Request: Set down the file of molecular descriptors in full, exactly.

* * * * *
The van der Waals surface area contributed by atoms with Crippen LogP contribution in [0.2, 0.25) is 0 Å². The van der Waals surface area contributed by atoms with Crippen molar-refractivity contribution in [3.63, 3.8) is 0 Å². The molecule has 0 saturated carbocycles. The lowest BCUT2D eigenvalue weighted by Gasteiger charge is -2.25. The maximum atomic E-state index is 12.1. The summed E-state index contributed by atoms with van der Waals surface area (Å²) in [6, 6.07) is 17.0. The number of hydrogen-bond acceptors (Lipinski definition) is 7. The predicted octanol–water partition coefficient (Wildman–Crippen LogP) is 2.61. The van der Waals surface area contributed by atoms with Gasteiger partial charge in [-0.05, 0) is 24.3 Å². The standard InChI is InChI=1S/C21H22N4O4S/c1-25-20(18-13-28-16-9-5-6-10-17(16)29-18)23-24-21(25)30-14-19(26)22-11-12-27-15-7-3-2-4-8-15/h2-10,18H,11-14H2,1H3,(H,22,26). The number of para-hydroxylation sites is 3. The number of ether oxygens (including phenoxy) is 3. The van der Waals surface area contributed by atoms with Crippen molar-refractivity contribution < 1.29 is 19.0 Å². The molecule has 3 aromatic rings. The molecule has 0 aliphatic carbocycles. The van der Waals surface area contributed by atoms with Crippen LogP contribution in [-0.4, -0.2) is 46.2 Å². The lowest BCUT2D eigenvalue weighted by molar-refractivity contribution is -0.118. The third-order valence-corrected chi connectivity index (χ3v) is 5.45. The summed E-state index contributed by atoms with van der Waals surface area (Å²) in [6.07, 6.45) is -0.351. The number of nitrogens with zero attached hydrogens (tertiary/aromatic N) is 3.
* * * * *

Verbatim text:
The van der Waals surface area contributed by atoms with Crippen LogP contribution in [0.2, 0.25) is 0 Å². The van der Waals surface area contributed by atoms with Crippen molar-refractivity contribution in [3.63, 3.8) is 0 Å². The molecule has 0 saturated carbocycles. The lowest BCUT2D eigenvalue weighted by Gasteiger charge is -2.25. The maximum atomic E-state index is 12.1. The summed E-state index contributed by atoms with van der Waals surface area (Å²) in [6, 6.07) is 17.0. The number of hydrogen-bond acceptors (Lipinski definition) is 7. The predicted octanol–water partition coefficient (Wildman–Crippen LogP) is 2.61. The van der Waals surface area contributed by atoms with Gasteiger partial charge in [-0.05, 0) is 24.3 Å². The standard InChI is InChI=1S/C21H22N4O4S/c1-25-20(18-13-28-16-9-5-6-10-17(16)29-18)23-24-21(25)30-14-19(26)22-11-12-27-15-7-3-2-4-8-15/h2-10,18H,11-14H2,1H3,(H,22,26). The number of para-hydroxylation sites is 3. The number of ether oxygens (including phenoxy) is 3. The van der Waals surface area contributed by atoms with Crippen molar-refractivity contribution < 1.29 is 19.0 Å². The molecule has 3 aromatic rings. The molecule has 0 aliphatic carbocycles. The van der Waals surface area contributed by atoms with Crippen LogP contribution in [-0.4, -0.2) is 46.2 Å². The lowest BCUT2D eigenvalue weighted by molar-refractivity contribution is -0.118. The third-order valence-corrected chi connectivity index (χ3v) is 5.45. The summed E-state index contributed by atoms with van der Waals surface area (Å²) in [6.07, 6.45) is -0.351. The number of nitrogens with zero attached hydrogens (tertiary/aromatic N) is 3.